It is not excluded that this could evolve in being able to create a Blend just by selecting all packages tagged by "edu::*" tags, plus dependencies; however, this option is still being investigated.
Please write to the
more information about Debian Package Tags or if you want to get
involved in Debian Package Tags development.
In section Section 6.2.5, “Future handling of metapackages” several issues where raised how handling of metapackages should be enhanced.
Currently there is no solution to address the special configuration issue has to be addressed. In general developers of metapackages should provide patches for dependent packages if they need a certain configuration option and the package in question does feature a debconf configuration for this case. Then the metapackage could provide the needed options by pre-seeding the debconf database while using very low priority questions which do not came to users notice.
If the maintainer of a package which is listed in a metapackage dependency and needs some specific configuration does not accept such kind of patch it would be possible to go with a cfengine script which just does the configuration work. According to the following arguing this is no policy violation: A local maintainer can change the configuration of any package and the installation scripts have to care for these changes and are not allowed to disturb these adaptations. In the case described above the cfengine script takes over the role of the local administrator: It just handles as an "automated-cfengine-driven-administrator-robot".
If there is some agreement to use cfengine scripts to change configuration - either according to debconf questions or even to adapt local configuration for Debian Pure Blend use in general - a common location for this kind of stuff should be found. Because these scripts are not configuration itself but substantial part of a metapackage the suggestion would be to store this stuff under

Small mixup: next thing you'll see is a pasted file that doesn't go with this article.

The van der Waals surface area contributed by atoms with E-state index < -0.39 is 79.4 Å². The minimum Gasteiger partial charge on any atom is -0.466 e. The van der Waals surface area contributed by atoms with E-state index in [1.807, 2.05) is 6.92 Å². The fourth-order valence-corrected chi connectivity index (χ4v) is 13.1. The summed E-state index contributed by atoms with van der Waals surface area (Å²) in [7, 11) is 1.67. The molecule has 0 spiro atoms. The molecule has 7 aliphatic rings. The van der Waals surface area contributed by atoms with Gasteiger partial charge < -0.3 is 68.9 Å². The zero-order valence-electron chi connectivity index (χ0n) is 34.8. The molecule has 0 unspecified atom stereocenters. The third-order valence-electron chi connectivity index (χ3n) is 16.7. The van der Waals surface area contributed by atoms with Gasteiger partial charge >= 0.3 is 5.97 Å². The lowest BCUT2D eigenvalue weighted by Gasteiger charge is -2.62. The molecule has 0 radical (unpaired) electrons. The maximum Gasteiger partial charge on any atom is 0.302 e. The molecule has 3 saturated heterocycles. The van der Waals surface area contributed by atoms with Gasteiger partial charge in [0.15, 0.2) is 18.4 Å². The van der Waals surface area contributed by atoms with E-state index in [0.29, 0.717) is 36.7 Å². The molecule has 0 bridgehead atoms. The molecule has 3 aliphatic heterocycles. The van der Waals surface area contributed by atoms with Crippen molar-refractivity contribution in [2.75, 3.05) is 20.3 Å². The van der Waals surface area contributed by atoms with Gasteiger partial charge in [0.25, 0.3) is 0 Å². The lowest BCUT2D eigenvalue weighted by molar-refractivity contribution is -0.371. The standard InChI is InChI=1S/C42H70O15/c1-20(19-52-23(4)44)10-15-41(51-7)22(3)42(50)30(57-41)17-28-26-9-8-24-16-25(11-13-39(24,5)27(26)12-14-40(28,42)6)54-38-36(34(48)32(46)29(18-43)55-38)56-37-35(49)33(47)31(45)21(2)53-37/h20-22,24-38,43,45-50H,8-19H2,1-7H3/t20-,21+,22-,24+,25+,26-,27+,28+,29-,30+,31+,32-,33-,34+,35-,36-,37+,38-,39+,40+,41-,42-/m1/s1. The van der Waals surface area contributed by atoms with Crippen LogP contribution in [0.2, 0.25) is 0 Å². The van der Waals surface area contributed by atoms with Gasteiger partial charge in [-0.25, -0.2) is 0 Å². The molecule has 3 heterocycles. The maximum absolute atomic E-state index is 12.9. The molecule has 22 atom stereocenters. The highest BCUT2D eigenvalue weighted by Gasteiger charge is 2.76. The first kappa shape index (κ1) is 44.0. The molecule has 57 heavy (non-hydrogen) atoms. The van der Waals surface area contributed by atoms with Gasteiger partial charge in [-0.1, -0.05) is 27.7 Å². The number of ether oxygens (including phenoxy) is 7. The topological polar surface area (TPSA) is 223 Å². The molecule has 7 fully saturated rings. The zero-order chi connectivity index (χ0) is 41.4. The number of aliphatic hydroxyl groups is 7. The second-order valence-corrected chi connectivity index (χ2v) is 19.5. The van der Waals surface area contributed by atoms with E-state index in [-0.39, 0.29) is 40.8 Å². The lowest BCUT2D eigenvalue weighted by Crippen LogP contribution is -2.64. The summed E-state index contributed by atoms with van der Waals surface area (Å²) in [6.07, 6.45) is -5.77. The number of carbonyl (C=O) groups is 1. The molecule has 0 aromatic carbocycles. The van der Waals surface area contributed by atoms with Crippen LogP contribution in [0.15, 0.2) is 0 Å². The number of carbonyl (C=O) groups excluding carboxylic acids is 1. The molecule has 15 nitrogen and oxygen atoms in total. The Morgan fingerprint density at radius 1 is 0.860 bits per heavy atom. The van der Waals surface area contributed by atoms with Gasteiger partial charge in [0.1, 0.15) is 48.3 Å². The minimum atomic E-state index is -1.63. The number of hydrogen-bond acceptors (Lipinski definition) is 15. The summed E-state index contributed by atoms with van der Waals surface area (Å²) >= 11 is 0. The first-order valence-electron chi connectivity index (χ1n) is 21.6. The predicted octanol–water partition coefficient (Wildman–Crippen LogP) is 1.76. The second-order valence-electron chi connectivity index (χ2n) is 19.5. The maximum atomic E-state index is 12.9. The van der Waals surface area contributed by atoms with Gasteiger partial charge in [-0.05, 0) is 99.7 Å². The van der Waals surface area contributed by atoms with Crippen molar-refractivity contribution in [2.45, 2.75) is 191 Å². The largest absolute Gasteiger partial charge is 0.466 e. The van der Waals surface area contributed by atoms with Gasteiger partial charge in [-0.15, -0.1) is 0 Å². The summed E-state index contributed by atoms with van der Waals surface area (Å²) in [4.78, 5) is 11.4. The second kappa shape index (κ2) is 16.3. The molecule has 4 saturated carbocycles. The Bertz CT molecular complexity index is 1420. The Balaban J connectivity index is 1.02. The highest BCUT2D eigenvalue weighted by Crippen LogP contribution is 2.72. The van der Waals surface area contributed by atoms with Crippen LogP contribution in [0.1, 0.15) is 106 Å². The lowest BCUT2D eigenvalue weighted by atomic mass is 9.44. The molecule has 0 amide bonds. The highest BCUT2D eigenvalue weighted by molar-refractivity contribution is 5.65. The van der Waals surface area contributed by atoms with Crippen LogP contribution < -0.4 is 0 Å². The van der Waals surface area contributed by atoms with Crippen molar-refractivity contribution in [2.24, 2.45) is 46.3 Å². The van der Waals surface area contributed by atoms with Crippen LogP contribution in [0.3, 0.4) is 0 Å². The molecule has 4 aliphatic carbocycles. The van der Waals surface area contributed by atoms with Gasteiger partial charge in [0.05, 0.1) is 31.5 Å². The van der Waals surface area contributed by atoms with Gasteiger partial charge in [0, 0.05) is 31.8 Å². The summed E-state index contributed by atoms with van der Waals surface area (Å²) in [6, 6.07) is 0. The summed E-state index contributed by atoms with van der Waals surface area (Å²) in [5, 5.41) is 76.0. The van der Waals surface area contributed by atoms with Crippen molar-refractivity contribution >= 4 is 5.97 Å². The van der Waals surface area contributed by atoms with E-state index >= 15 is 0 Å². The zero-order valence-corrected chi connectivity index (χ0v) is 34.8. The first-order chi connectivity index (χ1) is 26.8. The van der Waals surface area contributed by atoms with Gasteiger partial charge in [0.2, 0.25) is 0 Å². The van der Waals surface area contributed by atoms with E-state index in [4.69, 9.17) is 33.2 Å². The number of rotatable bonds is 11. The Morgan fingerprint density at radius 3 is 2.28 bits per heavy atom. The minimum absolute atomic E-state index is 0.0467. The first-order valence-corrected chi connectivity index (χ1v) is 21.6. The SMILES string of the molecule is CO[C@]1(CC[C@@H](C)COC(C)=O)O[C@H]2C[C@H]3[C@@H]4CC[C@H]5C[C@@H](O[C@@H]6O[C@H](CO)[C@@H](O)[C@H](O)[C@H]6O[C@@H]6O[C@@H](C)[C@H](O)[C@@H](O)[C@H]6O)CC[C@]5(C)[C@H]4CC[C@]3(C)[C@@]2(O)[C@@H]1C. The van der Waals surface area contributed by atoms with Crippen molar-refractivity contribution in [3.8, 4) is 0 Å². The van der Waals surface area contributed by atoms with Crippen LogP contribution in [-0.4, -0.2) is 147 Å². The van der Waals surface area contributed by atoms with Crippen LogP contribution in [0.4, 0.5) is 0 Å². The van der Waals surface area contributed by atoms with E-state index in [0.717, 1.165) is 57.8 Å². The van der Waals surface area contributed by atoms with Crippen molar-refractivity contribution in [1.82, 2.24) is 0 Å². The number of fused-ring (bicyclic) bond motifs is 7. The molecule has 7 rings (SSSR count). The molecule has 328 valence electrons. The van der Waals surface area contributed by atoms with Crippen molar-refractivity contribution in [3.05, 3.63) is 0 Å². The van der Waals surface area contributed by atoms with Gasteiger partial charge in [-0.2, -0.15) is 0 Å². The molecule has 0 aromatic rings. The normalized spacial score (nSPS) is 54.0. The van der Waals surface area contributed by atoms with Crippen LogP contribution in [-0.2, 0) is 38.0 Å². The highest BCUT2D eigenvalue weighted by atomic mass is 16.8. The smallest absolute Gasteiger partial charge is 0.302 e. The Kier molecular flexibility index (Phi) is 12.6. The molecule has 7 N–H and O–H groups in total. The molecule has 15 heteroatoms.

There was another suggestion at the Valencia workshop: Make use of ucf for the purpose mentioned above. This is a topic for discussion. At least currently Debian Edu seems to have good experiences with cfengine but perhaps it is worth comparing both.
A further option might be Config4GNU from freedesktop.org but it is not even yet packaged for Debian.
The first step to convince a user to switch to Debian is to show him how it works while leaving his running system untouched. Knoppix - the "mother" of all Debian-based live CDs - is a really great success and it is a fact that can not be ignored that Debian gains a certain amount of popularity because people want to know what distribution is working behind the scenes of Knoppix.
But Knoppix is a very common demonstration and its purpose is to work in everyday live. There is no room left for special applications and thus people started to adopt it for there special needs. In fact there exist so many Debian based Live CDs that it makes hardly sense to list them all here. The main problem is that most of them containing special applications and thus are interesting in the Blends scope are out of date because they way the usually were builded was a pain. One exception is perhaps Quantian which is quite regularly updated and is intended for scientists.
The good news is that the problem of orphaned or outdated Live CDs can easily solved by debian-live and the live-helper. This package turns all work to get an up to date ISO image for a Live CD into calling a single script. For the Blends tools this would simply mean that the tasks files have to be turned into a live-helper input file and the basic work is done. This will be done in a future blends-dev version.
This section is kind of "Request For Comments" in the sense that solid input and arguing is needed to find out whether it is worth implementing it or drop this idea in favour of a better solution.
At Open Source World Conference in Malaga 2004 there was a workshop of Debian Developers. Among other things the topic was raised how the distribution cycle or rather the method of distribution could be changed to increase release frequency and to better fit user interests.
There was a suggestion by Bdale Garbee
think about kind of sub-setting Debian in the following way: Debian
developers upload their packages to unstable. The normal
process which propagates packages to testing and releasing a
complete stable distribution also remains untouched. The new
thing is that the package pool could be enhanced to store more package
versions which belong to certain subsets alias Debian Pure Blends